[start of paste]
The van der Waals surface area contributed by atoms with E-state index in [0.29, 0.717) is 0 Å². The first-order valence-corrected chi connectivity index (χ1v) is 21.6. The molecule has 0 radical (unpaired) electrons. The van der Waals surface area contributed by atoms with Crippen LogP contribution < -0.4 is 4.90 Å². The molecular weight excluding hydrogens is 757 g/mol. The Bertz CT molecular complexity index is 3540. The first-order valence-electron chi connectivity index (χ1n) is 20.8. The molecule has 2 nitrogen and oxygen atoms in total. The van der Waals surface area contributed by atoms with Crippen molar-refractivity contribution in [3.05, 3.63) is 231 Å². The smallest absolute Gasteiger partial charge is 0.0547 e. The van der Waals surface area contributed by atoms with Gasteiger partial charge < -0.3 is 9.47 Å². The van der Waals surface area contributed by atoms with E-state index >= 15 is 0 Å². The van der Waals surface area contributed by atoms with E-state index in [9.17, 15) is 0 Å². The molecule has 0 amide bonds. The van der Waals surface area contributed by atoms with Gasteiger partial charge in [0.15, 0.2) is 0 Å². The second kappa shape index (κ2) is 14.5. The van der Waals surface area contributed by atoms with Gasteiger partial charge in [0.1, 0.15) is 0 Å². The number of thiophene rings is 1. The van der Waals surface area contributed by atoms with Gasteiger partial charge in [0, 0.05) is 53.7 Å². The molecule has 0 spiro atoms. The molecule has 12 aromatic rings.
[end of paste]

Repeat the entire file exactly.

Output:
The van der Waals surface area contributed by atoms with E-state index in [0.29, 0.717) is 0 Å². The first-order valence-corrected chi connectivity index (χ1v) is 21.6. The molecule has 0 radical (unpaired) electrons. The van der Waals surface area contributed by atoms with Crippen LogP contribution < -0.4 is 4.90 Å². The molecular weight excluding hydrogens is 757 g/mol. The Bertz CT molecular complexity index is 3540. The first-order valence-electron chi connectivity index (χ1n) is 20.8. The molecule has 2 nitrogen and oxygen atoms in total. The van der Waals surface area contributed by atoms with Crippen molar-refractivity contribution in [3.05, 3.63) is 231 Å². The smallest absolute Gasteiger partial charge is 0.0547 e. The van der Waals surface area contributed by atoms with Gasteiger partial charge < -0.3 is 9.47 Å². The van der Waals surface area contributed by atoms with E-state index >= 15 is 0 Å². The van der Waals surface area contributed by atoms with E-state index in [9.17, 15) is 0 Å². The molecule has 0 amide bonds. The van der Waals surface area contributed by atoms with Gasteiger partial charge in [0.15, 0.2) is 0 Å². The second kappa shape index (κ2) is 14.5. The van der Waals surface area contributed by atoms with Gasteiger partial charge in [0.1, 0.15) is 0 Å². The number of thiophene rings is 1. The van der Waals surface area contributed by atoms with Gasteiger partial charge in [0, 0.05) is 53.7 Å². The molecule has 0 spiro atoms. The molecule has 12 aromatic rings.